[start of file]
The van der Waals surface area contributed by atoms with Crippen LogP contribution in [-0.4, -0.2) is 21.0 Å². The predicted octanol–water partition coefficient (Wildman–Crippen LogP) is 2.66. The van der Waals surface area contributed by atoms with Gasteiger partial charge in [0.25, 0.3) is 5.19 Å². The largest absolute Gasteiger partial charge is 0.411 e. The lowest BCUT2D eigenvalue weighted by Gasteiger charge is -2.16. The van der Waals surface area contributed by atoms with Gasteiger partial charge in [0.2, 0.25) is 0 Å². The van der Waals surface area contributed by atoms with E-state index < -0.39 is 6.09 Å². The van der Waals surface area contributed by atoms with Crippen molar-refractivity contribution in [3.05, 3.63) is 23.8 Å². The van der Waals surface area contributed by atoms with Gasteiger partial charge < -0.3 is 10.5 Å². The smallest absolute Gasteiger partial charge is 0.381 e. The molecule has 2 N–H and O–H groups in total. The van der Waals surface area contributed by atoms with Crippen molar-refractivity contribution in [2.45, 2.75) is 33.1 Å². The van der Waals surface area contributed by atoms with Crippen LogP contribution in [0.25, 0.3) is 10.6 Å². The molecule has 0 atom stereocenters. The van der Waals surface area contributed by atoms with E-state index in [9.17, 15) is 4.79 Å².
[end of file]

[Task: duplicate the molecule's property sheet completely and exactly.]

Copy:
The van der Waals surface area contributed by atoms with Crippen LogP contribution in [-0.4, -0.2) is 21.0 Å². The predicted octanol–water partition coefficient (Wildman–Crippen LogP) is 2.66. The van der Waals surface area contributed by atoms with Gasteiger partial charge in [0.25, 0.3) is 5.19 Å². The largest absolute Gasteiger partial charge is 0.411 e. The lowest BCUT2D eigenvalue weighted by Gasteiger charge is -2.16. The van der Waals surface area contributed by atoms with Gasteiger partial charge in [0.2, 0.25) is 0 Å². The van der Waals surface area contributed by atoms with E-state index < -0.39 is 6.09 Å². The van der Waals surface area contributed by atoms with Crippen molar-refractivity contribution in [3.05, 3.63) is 23.8 Å². The van der Waals surface area contributed by atoms with Gasteiger partial charge < -0.3 is 10.5 Å². The smallest absolute Gasteiger partial charge is 0.381 e. The molecule has 2 N–H and O–H groups in total. The van der Waals surface area contributed by atoms with Crippen molar-refractivity contribution in [2.45, 2.75) is 33.1 Å². The van der Waals surface area contributed by atoms with Crippen LogP contribution in [0.25, 0.3) is 10.6 Å². The molecule has 0 atom stereocenters. The van der Waals surface area contributed by atoms with E-state index in [9.17, 15) is 4.79 Å².